Portrait of a large robber fly. The picture has been made with magnification factor 6 and f/13, using a Canon 7D and the Canon macrolens MP-E 65mm/f2.8. The fly was alive and doing its business when the picture was made in our garden. It is a slingle picture made without using a tripod.
Insects in the Diptera family Asilidae are commonly called robber flies. The family Asilidae contains about 7,100 described species worldwide.
All robber flies have stout, spiny legs, a dense moustache of bristles on the face (mystax), and 3 simple eyes (ocelli) in a characteristic depression between their two large compound eyes. The mystax helps protect the head and face when the fly encounters prey bent on defense. The antennae are short, 3-segmented, sometimes with a bristle-like structure called an arista.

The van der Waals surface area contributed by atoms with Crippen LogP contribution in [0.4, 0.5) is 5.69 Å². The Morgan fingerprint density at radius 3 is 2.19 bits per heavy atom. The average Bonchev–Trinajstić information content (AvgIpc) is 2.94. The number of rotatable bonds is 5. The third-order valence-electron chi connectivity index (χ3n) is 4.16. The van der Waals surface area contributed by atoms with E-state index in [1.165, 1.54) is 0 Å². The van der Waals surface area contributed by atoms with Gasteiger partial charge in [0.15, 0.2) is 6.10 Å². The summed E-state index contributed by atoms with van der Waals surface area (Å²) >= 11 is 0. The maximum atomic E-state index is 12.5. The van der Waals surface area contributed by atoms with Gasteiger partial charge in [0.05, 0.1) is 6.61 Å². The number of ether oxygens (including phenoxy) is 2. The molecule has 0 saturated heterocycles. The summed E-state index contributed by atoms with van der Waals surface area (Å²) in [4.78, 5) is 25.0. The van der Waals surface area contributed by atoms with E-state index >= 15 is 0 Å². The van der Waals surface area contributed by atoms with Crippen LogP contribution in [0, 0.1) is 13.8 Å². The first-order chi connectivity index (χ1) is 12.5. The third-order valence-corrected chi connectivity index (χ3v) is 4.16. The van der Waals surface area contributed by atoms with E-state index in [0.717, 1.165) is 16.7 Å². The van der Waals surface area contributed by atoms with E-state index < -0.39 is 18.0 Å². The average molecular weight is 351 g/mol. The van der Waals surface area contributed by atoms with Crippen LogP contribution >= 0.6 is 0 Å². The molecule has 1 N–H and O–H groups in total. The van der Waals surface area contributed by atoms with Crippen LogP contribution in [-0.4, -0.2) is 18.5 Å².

The short, strong proboscis is used to stab and inject victims with saliva containing neurotoxic and proteolytic enzymes which paralyze and digest the insides; the fly then sucks the liquefied meal through the proboscis. Many species have long, tapering abdomens, sometimes with a sword-like ovipositor. Others are fat-bodied bumblebee mimics. Adult robber flies attack other flies, beetles, butterflies and moths, various bees, ants, dragon and damselflies, Ichneumon wasps, grasshoppers, and some spiders (source: Wikipedia).